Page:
Riparian ecohydrology: Regulation of water flux from the ground to the atmosphere in the Middle Rio Grande, New Mexico

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dc.contributor.author Cleverly, James en_US
dc.contributor.author Dahm, Clifford en_US
dc.contributor.author Thibault, James en_US
dc.contributor.author Mcdonnell, Dianne en_US
dc.contributor.author Coonrod, Julie en_US
dc.contributor.editor en_US
dc.date.accessioned 2010-05-28T09:43:38Z
dc.date.available 2010-05-28T09:43:38Z
dc.date.issued 2006 en_US
dc.identifier 2008008747 en_US
dc.identifier.citation Cleverly James et al. 2006, 'Riparian ecohydrology: Regulation of water flux from the ground to the atmosphere in the Middle Rio Grande, New Mexico', Wiley Interscience, vol. 20, no. 15, pp. 3207-3225. en_US
dc.identifier.issn 0885-6087 en_US
dc.identifier.other C1UNSUBMIT en_US
dc.identifier.uri http://hdl.handle.net/10453/8504
dc.description.abstract During the previous decade, the south-western United States has faced declining water resources and escalating forest fires due to long-term regional drought. Competing demands for water resources require a careful accounting of the basin water budget. Water lost to the atmosphere through riparian evapotranspiration (ET) is believed to rank in the top third of water budget depletions. To better manage depletions in a large river system, patterns of riparian ET must be better understood. This paper provides a general overview of the ecological, hydrological, and atmospheric issues surrounding riparian ET in the Middle Rio Grande (MRG) of New Mexico. Long-term measurements of ET, water table depth, and micro-meteorological conditions have been made at sites dominated by native cottonwood (Populus deltoides) forests and non-native saltcedar (Tamarix chinensis) thickets along the MRG. Over periods longer than one week, groundwater and leaf area index (LAI) dynamics relate well with ET rates. Evapotranspiration from P. deltoides forests was unaffected by annual drought conditions in much of the MRG where the water table is maintained within 3 m of the surface. Evapotranspiration from a dense Tamarix chinensis thicket did not decline with increasing groundwater depth; instead, ET increased by 50%, from 6 mm/day to 9 mm/day, as the water table receded at nearly 7 cm/day. en_US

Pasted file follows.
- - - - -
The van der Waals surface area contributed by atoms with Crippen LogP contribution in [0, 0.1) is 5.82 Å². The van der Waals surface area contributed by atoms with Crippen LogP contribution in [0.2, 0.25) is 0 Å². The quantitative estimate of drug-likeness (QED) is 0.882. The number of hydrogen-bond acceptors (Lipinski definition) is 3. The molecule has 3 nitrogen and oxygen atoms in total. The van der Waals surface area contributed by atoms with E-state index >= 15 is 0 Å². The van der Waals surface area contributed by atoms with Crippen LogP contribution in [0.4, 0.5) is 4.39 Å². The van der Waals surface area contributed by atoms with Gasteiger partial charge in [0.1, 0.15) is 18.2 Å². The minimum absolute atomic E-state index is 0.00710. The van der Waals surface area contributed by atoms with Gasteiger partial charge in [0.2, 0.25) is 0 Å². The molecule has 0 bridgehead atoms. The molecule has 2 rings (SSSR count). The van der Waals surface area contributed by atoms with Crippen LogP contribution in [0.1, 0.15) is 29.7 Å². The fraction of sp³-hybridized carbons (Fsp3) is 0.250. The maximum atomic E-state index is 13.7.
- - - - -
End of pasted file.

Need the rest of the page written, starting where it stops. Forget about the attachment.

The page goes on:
dc.language en_US
dc.publisher Wiley Interscience en_US
dc.relation.hasversion Accepted manuscript version en_US
dc.relation.isbasedon http://dx.doi.org/10.1002/hyp.6328 en_US
dc.rights The definitive version is available at www3.interscience.wiley.com en_US
dc.title Riparian ecohydrology: Regulation of water flux from the ground to the atmosphere in the Middle Rio Grande, New Mexico en_US
dc.parent Hydrological Processes en_US
dc.journal.volume 20 en_US
dc.journal.number 15 en_US
dc.publocation United Kingdom en_US
dc.identifier.startpage 3207 en_US
dc.identifier.endpage 3225 en_US
dc.cauo.name SCI.Plant Functional Biology & Climate Change en_US
dc.conference Verified OK en_US
dc.for 050200 en_US
dc.personcode 108525 en_US
dc.personcode 0000054063 en_US
dc.personcode 0000054064 en_US
dc.personcode 0000054067 en_US
dc.personcode 0000054066 en_US
dc.percentage 100 en_US
dc.classification.name Environmental Science and Management en_US
dc.classification.type FOR-08 en_US
dc.edition en_US
dc.custom en_US
dc.date.activity en_US
dc.location.activity en_US
dc.description.keywords eddy covariance ? depth to groundwater ? phreatophytes ? Rio Grande cottonwood ? saltcedar ? Russian olive ? transpiration ? evapotranspiration ? leaf area index ? micrometeorology ? floodplain en_US
dc.staffid en_US


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